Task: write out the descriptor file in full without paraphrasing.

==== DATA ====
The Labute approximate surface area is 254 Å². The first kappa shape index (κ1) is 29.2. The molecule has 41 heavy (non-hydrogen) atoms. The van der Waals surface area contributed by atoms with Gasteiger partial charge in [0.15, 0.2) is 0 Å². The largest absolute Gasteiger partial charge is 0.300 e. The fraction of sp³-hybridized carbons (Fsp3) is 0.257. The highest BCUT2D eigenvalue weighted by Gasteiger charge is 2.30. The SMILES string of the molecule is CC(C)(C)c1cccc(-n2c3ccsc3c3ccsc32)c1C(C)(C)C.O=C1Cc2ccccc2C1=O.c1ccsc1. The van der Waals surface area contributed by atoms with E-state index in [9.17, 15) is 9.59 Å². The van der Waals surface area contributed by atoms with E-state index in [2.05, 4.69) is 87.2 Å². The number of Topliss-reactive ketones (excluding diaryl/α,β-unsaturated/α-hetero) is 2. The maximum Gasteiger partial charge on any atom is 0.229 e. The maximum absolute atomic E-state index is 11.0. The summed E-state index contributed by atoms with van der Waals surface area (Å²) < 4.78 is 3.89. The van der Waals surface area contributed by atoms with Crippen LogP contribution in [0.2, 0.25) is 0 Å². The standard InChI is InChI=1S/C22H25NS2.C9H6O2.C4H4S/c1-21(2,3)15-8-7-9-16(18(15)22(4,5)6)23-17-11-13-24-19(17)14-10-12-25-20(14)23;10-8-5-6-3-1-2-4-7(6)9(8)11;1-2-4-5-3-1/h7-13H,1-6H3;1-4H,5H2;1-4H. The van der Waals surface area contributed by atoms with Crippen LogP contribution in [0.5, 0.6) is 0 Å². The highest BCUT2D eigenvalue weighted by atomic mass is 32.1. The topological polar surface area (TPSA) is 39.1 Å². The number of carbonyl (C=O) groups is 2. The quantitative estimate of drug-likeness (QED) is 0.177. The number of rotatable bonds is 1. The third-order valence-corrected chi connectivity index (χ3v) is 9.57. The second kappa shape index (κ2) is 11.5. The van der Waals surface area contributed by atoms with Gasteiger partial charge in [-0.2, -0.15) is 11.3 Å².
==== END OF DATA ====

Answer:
The Labute approximate surface area is 254 Å². The first kappa shape index (κ1) is 29.2. The molecule has 41 heavy (non-hydrogen) atoms. The van der Waals surface area contributed by atoms with Gasteiger partial charge in [0.15, 0.2) is 0 Å². The largest absolute Gasteiger partial charge is 0.300 e. The fraction of sp³-hybridized carbons (Fsp3) is 0.257. The highest BCUT2D eigenvalue weighted by Gasteiger charge is 2.30. The SMILES string of the molecule is CC(C)(C)c1cccc(-n2c3ccsc3c3ccsc32)c1C(C)(C)C.O=C1Cc2ccccc2C1=O.c1ccsc1. The van der Waals surface area contributed by atoms with E-state index in [9.17, 15) is 9.59 Å². The van der Waals surface area contributed by atoms with E-state index in [2.05, 4.69) is 87.2 Å². The number of Topliss-reactive ketones (excluding diaryl/α,β-unsaturated/α-hetero) is 2. The maximum Gasteiger partial charge on any atom is 0.229 e. The maximum absolute atomic E-state index is 11.0. The summed E-state index contributed by atoms with van der Waals surface area (Å²) < 4.78 is 3.89. The van der Waals surface area contributed by atoms with Crippen LogP contribution in [0.2, 0.25) is 0 Å². The standard InChI is InChI=1S/C22H25NS2.C9H6O2.C4H4S/c1-21(2,3)15-8-7-9-16(18(15)22(4,5)6)23-17-11-13-24-19(17)14-10-12-25-20(14)23;10-8-5-6-3-1-2-4-7(6)9(8)11;1-2-4-5-3-1/h7-13H,1-6H3;1-4H,5H2;1-4H. The van der Waals surface area contributed by atoms with Crippen LogP contribution in [0.5, 0.6) is 0 Å². The highest BCUT2D eigenvalue weighted by atomic mass is 32.1. The topological polar surface area (TPSA) is 39.1 Å². The number of carbonyl (C=O) groups is 2. The quantitative estimate of drug-likeness (QED) is 0.177. The number of rotatable bonds is 1. The third-order valence-corrected chi connectivity index (χ3v) is 9.57. The second kappa shape index (κ2) is 11.5. The van der Waals surface area contributed by atoms with Gasteiger partial charge in [-0.2, -0.15) is 11.3 Å².